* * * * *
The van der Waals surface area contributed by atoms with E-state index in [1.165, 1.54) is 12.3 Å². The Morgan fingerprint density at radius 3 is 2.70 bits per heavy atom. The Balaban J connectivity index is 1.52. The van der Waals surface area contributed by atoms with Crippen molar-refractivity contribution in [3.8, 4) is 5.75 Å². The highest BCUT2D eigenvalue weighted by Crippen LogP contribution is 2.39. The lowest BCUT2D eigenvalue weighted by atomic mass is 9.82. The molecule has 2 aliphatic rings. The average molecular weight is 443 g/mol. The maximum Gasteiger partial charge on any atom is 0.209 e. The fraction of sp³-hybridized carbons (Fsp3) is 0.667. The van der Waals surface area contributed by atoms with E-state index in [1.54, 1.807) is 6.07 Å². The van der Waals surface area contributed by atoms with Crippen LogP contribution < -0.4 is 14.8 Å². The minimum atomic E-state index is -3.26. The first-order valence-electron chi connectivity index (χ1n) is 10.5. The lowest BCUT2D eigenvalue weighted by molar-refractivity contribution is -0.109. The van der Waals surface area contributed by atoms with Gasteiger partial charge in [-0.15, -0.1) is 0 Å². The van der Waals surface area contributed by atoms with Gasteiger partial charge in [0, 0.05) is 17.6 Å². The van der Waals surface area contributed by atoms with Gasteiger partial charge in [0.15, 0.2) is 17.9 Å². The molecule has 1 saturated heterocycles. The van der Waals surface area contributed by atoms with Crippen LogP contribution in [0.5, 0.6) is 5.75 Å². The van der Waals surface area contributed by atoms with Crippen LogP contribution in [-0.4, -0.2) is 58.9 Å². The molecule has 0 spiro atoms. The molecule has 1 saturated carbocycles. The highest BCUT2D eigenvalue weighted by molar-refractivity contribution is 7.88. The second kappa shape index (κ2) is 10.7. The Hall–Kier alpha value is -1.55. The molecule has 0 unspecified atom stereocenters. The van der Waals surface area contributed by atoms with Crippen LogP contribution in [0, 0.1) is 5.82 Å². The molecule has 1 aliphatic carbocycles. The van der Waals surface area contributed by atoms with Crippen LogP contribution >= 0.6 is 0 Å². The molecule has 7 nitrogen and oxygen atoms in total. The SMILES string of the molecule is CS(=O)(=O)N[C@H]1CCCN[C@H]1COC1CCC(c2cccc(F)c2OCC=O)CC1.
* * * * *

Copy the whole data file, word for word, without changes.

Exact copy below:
The van der Waals surface area contributed by atoms with E-state index in [1.165, 1.54) is 12.3 Å². The Morgan fingerprint density at radius 3 is 2.70 bits per heavy atom. The Balaban J connectivity index is 1.52. The van der Waals surface area contributed by atoms with Crippen molar-refractivity contribution in [3.8, 4) is 5.75 Å². The highest BCUT2D eigenvalue weighted by Crippen LogP contribution is 2.39. The lowest BCUT2D eigenvalue weighted by atomic mass is 9.82. The molecule has 2 aliphatic rings. The average molecular weight is 443 g/mol. The maximum Gasteiger partial charge on any atom is 0.209 e. The fraction of sp³-hybridized carbons (Fsp3) is 0.667. The van der Waals surface area contributed by atoms with E-state index in [1.54, 1.807) is 6.07 Å². The van der Waals surface area contributed by atoms with Crippen LogP contribution < -0.4 is 14.8 Å². The minimum atomic E-state index is -3.26. The first-order valence-electron chi connectivity index (χ1n) is 10.5. The lowest BCUT2D eigenvalue weighted by molar-refractivity contribution is -0.109. The van der Waals surface area contributed by atoms with Gasteiger partial charge in [-0.15, -0.1) is 0 Å². The van der Waals surface area contributed by atoms with Gasteiger partial charge in [0, 0.05) is 17.6 Å². The van der Waals surface area contributed by atoms with Gasteiger partial charge in [0.15, 0.2) is 17.9 Å². The molecule has 1 saturated heterocycles. The van der Waals surface area contributed by atoms with Crippen LogP contribution in [0.5, 0.6) is 5.75 Å². The van der Waals surface area contributed by atoms with Crippen LogP contribution in [-0.4, -0.2) is 58.9 Å². The molecule has 0 spiro atoms. The molecule has 1 saturated carbocycles. The highest BCUT2D eigenvalue weighted by molar-refractivity contribution is 7.88. The second kappa shape index (κ2) is 10.7. The Hall–Kier alpha value is -1.55. The molecule has 0 unspecified atom stereocenters. The van der Waals surface area contributed by atoms with Crippen LogP contribution in [0, 0.1) is 5.82 Å². The molecule has 1 aliphatic carbocycles. The van der Waals surface area contributed by atoms with Crippen LogP contribution >= 0.6 is 0 Å². The molecule has 7 nitrogen and oxygen atoms in total. The SMILES string of the molecule is CS(=O)(=O)N[C@H]1CCCN[C@H]1COC1CCC(c2cccc(F)c2OCC=O)CC1.